Overdue legislative elections in Guinea could rapidly degenerate into violence in the absence of consensus on electoral procedures.
01 July 2014
Opposition withdrew from Assembly 9 June following govt's cancellation of authorised Union of Republican Forces (UFR) meeting, announced resumption of street protests in absence of dialogue on elect ...
Unless Guinea’s main political actors agree on organising the pending legislative elections, there is a risk inter-communal tensions could spark violence that opens the army’s way back to power.
If the armed forces of Guinea are not reformed thoroughly, they will continue to pose a threat to democratic civilian rule and risk plunging the country and the region into chaos.
The killing of at least 160 participants in a peaceful demonstration, the rape of many women protestors, and the arrest of political leaders by security forces in Conakry on 28 September 2009 showed starkly the dangers that continued military rule poses to Guinea’s stability and to a region where three fragile countries are only just recovering from civil wars.
The military junta that took control of the country just hours after President Conté’s death on 23 December 2008 has tightened its grip on power. The self-proclaimed president, Moussa Dadis Camara, and his group of mid-ranking officers calling itself the National Council for Democracy and Development (Conseil national pour la démocratie et le développement, CNDD), have shown few signs of moving towards elections by the end of 2009 as promised.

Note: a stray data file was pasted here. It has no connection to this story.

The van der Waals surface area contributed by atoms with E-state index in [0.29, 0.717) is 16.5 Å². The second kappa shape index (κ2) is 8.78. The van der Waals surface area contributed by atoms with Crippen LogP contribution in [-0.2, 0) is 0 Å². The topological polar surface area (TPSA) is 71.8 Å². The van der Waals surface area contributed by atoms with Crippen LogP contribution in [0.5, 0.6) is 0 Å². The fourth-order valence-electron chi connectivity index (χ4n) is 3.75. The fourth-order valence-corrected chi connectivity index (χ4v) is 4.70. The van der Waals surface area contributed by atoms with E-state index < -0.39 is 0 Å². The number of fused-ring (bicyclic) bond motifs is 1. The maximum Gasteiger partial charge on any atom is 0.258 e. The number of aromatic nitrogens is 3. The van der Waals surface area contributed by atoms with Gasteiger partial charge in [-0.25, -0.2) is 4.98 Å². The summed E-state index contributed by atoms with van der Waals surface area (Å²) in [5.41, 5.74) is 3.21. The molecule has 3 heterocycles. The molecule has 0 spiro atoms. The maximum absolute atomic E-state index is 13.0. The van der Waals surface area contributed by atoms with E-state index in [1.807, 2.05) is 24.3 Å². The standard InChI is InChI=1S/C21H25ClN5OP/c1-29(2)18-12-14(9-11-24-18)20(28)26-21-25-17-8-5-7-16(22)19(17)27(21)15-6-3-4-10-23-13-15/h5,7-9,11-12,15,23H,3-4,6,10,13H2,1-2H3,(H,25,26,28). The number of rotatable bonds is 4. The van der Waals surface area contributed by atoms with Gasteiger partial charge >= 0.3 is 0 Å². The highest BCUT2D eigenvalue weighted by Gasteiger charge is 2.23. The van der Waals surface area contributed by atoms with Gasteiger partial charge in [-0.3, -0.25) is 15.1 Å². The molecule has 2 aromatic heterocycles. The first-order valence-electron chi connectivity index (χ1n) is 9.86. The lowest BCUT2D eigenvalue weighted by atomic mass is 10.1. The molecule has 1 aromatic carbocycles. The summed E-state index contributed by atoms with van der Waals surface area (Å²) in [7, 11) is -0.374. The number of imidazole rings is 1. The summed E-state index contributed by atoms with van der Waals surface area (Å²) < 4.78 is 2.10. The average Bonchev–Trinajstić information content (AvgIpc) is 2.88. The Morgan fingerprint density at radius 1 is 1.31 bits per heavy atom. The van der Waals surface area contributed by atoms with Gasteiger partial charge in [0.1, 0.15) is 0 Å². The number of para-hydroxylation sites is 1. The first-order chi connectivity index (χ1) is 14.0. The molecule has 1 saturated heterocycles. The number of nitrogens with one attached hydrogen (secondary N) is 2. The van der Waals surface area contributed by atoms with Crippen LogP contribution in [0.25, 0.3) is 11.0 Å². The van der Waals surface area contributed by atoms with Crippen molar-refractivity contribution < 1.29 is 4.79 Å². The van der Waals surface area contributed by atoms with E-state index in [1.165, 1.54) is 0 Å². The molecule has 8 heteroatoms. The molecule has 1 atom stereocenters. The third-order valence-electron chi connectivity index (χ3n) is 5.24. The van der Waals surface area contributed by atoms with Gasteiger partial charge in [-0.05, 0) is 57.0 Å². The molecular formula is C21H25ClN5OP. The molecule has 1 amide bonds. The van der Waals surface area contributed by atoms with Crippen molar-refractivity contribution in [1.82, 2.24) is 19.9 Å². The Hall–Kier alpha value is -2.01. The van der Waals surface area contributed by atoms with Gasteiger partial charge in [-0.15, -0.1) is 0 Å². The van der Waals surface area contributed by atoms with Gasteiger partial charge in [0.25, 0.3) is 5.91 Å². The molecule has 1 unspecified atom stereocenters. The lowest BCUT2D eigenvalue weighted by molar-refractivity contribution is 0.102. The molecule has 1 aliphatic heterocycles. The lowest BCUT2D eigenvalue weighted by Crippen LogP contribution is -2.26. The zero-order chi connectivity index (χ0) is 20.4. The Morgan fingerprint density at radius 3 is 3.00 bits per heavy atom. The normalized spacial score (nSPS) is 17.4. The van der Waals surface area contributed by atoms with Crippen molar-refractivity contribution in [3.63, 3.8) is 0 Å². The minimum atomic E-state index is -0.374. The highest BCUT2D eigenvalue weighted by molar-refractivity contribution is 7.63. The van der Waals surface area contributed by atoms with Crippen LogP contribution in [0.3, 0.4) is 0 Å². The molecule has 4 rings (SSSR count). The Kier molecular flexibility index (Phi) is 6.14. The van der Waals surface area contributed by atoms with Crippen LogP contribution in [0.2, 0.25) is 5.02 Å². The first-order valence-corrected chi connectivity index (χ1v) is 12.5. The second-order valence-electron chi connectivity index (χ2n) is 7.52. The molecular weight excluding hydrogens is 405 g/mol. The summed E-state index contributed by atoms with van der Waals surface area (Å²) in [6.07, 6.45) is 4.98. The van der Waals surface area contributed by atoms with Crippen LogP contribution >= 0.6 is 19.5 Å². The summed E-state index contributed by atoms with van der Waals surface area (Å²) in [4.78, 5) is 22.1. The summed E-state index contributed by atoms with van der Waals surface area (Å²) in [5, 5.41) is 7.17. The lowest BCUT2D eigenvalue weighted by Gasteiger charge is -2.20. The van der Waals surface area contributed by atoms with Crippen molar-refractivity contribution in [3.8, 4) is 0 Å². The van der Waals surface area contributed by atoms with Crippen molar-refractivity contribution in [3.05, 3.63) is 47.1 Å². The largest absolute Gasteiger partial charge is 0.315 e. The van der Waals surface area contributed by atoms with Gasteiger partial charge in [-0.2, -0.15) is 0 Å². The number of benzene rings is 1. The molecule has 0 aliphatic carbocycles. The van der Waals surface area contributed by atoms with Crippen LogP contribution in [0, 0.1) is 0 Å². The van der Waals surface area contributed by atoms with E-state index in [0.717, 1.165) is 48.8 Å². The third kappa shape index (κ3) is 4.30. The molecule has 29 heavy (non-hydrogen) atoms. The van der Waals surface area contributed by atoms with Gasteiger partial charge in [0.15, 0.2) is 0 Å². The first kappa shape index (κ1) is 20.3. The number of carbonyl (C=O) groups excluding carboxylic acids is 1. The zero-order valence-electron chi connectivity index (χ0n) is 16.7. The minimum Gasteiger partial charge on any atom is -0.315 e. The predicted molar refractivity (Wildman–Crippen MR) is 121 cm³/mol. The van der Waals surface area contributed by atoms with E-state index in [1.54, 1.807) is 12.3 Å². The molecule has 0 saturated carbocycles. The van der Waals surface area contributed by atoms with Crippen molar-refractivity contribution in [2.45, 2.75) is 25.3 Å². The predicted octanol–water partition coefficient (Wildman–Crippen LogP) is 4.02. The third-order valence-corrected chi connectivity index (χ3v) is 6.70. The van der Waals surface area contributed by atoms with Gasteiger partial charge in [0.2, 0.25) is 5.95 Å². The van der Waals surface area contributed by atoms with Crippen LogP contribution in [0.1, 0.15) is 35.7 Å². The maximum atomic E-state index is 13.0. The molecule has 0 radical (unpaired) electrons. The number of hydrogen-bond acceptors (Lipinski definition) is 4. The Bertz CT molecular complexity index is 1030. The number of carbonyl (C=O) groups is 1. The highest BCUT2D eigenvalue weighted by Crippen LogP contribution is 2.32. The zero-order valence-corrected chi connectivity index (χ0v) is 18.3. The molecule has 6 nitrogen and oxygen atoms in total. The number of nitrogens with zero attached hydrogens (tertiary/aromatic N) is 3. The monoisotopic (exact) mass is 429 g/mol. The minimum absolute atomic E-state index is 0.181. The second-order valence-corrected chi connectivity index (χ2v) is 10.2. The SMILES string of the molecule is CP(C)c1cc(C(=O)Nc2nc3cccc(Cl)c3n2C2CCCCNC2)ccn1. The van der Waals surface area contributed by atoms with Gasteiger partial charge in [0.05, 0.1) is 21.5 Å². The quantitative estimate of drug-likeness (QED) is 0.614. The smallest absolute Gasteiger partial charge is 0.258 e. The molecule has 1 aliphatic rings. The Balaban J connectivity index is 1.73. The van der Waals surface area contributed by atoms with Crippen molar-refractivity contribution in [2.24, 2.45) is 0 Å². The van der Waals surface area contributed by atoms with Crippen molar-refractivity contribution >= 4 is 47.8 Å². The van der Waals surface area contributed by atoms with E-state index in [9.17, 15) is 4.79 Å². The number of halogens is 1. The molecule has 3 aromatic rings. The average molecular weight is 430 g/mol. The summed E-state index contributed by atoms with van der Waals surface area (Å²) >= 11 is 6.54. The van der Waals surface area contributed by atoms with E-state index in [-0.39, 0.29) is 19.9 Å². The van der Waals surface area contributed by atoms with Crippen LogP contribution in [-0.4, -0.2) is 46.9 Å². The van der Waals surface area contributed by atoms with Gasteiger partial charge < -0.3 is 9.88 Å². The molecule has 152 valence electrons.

The political and economic change Guineans demanded in 2007 at the cost of nearly 200 lives is in jeopardy. Dismissal on 20 May 2008 of Prime Minister Lansana Kouyaté and his replacement by Tidiane Souaré, a close ally of President Lansana Conté, puts reform at risk.
Ten months after an unprecedented popular revolt shook the 23-year regime of President Lansana Conté and more than a half year after a new government was formed, Guinea’s stability is as fragile as ever. The honeymoon of Prime Minister Lansana Kouyaté, the ex-diplomat entrusted with producing “change”, is over.
The 12 February 2007 declaration of siege and establishment of a permanent curfew and martial law by President Lansana Conté after three days of renewed violence has brought Guinea to the verge of disaster.
For too long, public figures within and outside Africa have been timid about discussing Guinea’s deep-rooted problems. Its strong anti-imperialist stance in the 1960s and beyond earned it respect among pan-Africanists, but the hands-off attitude that grew out of that respect has long since degraded into indifference and cynicism.
Guinea risks becoming West Africa’s next failed state. Its economy is faltering, the government has nearly ceased to provide services, and in 2004, there were isolated uprisings in at least eight towns and cities in all regions of the country.
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